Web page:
Home' Trinidad and Tobago Guardian : March 26th 2013 Contents GAIL ALEXANDER
Top level COP members have described
as "treasonous" the recent "secret" Gran
Couva meeting which MSJ leader David
Abdulah held with several of their national
executive officials, constituency chairmen
and several high-profile party personalities,
including leading attorney Vernon de Lima,
on the state of T&T.
Abdulah said yesterday the three-hour
meeting two Sundays ago was not about
poaching COP members but concerned the
country and governance issues. He said COP
issues were also raised.
Abdulah said no PNM members were
Those who attended the meeting agreed
to continue dialogue Abdulah said.
Among the COP members who attended
the meeting, held at a private residence,
were former COP vice chairman De Lima,
former deputy leader Robert Mayers, former
minister Mary King, former ambassador
Laila Valere, constituency chairmen and
several executive members.
COP members who attended told the
T&T Guardian concerns were specifically
expressed about the COP's internal state
and its leadership.
The COP subsequently called a special
national executive meeting last Friday to
discuss the Gran Couva meeting.
But yesterday COP chairman Carolyn
Seepersad-Bachan declined comment when
asked if the COP meeting last Friday was
to discuss the Gran Couva caucus.
She said it was to discuss several issues,
including one involving COP MP Anil
Roberts. She declined giving details, saying
executive deliberations were not for public
However other COP executive officials
said the Gran Couva meeting, which was
not exactly "secret", was the focus of the
party's executive discussions last Friday and
they were particularly upset that about five
executive members had accepted Abdulah's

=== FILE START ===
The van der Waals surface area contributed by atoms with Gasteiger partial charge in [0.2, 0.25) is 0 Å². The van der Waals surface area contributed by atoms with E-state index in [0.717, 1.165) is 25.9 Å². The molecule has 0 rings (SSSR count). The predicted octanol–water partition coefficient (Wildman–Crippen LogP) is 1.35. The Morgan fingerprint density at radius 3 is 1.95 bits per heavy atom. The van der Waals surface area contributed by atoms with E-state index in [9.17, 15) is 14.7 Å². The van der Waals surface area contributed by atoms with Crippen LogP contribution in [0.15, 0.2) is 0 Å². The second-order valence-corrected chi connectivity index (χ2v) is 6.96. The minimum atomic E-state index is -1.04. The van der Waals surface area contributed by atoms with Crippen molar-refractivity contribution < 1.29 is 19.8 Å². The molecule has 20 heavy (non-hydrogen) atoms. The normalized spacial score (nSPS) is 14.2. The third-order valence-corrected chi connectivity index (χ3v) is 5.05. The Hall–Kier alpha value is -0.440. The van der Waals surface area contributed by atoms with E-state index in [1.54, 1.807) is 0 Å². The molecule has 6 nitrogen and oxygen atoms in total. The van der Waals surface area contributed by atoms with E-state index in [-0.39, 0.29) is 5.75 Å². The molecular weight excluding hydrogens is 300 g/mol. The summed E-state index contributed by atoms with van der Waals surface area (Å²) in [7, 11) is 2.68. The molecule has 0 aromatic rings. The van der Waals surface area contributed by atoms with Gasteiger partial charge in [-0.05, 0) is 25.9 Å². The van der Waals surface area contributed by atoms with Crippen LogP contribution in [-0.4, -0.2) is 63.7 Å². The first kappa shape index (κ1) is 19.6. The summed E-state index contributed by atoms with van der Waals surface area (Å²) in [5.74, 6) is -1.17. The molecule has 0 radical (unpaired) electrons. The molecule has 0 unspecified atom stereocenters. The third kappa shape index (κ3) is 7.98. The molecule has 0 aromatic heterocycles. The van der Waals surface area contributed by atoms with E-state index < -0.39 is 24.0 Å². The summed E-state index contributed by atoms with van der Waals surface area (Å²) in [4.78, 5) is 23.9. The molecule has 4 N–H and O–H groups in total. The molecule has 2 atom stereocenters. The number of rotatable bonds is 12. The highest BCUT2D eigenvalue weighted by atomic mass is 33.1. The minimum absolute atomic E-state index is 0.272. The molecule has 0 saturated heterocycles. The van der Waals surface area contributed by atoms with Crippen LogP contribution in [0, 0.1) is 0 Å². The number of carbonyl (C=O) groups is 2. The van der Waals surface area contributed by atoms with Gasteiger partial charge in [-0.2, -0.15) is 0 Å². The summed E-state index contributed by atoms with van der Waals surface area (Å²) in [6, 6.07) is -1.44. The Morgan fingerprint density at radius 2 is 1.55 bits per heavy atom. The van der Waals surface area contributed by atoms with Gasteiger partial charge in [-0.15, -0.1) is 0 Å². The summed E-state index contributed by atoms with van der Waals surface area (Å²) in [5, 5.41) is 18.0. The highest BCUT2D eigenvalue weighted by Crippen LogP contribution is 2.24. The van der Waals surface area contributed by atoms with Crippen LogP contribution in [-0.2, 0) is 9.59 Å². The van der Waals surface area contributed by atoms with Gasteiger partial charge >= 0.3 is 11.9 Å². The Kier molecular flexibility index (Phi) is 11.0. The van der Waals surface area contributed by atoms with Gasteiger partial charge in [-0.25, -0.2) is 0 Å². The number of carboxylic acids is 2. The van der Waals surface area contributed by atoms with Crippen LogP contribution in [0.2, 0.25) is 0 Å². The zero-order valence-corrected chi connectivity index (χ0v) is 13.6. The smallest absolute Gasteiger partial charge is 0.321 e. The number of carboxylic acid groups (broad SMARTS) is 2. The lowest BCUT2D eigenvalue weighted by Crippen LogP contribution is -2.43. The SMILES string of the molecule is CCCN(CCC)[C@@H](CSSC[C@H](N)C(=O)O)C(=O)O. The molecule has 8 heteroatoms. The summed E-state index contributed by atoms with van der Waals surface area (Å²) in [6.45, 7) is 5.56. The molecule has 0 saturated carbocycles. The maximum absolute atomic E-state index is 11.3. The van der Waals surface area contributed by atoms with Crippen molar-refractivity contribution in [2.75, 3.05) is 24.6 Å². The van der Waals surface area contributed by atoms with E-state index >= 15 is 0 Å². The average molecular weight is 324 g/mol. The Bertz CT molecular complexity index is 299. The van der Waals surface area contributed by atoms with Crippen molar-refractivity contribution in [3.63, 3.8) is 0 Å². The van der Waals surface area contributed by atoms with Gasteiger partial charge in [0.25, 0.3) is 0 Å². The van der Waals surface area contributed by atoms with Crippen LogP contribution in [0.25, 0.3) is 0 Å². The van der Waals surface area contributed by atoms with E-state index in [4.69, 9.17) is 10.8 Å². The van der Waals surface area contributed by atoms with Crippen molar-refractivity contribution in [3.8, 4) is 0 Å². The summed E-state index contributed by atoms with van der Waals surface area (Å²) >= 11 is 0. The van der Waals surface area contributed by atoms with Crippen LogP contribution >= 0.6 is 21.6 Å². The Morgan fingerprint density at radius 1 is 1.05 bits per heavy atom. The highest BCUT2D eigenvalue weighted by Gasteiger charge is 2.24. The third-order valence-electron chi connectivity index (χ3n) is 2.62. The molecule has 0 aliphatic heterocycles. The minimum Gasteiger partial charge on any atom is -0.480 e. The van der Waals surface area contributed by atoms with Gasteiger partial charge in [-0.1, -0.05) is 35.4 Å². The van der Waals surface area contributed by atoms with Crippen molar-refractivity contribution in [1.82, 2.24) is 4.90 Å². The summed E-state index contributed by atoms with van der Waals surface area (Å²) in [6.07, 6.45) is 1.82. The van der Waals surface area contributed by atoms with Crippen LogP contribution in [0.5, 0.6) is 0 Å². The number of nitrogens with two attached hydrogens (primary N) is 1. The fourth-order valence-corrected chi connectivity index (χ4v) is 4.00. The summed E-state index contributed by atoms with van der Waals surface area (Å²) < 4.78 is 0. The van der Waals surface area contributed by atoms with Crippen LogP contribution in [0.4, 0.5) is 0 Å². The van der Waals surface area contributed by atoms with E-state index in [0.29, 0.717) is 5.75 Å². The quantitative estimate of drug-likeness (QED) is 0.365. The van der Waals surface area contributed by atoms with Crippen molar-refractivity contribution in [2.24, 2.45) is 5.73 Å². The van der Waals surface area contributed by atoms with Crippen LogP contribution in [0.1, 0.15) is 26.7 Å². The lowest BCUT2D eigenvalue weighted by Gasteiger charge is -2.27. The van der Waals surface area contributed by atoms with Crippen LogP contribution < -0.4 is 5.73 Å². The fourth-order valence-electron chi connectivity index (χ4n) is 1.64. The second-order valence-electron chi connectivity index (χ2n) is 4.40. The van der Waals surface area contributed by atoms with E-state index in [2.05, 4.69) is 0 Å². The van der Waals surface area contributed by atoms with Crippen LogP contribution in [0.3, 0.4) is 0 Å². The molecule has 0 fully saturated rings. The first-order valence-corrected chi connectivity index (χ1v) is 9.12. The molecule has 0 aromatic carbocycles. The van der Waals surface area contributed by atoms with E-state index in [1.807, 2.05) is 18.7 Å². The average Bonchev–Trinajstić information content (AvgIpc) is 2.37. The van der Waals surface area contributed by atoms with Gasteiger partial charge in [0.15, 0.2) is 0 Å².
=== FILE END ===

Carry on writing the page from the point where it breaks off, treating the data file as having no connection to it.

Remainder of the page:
Sources said top COP members had
expressed very different views on the sit-
uation and some were uncertain anything
could be done about their members attend-
ing the Gran Couva meeting, conceding it
was yet another example of problems in
MSJ leader Abdulah said: "I had merely
invited a number of citizens, many of whom
are from the COP, but not necessarily all,
to the meeting to discuss the state of T&T.
Some COP persons who were invited told
"They came at my invitation but it was
not an MSJ meeting and it was an informal
gathering. I didn't wear my hat as MJS
"People had strong views on the poor
state of governance in T&T and the PP's
failure to deliver on important commitments
concerning governance, corruption, account-
ability and so on.
"There was a lot of sharing on those
issues by people. I spoke but the majority
of contributions came from others."
Abdulah, who confirmed COP "internal
business" arose, said members expressed
strong views about their party.
"But not on my insistence. I said it was
not part of what I would called people for
but people expressed views about governance
and COP is part of the PP governance
framework," he added.
Abdulah said people were looking at what
they should do to try to deal with governance
"There were no decisions but at the end
there was consensus to continue the dialogue
though no special date and time was given,"
One Gran Couva participant, economist
Mary King, said: "It was not an MSJ meet-
ing, it was just a conversation. COP people
have had conversations for years on all kinds
of issue with officials of all kinds of NGOs
"This meeting was called by David to get
views on whether we are going in the right
or wrong direction on issues of governance
and issues of leadership also arose. Some
concerns were voiced about current lead-
Asked if she would attend another such
meeting with Abdulah, King said: "It
depends on what's on the agenda. I'm very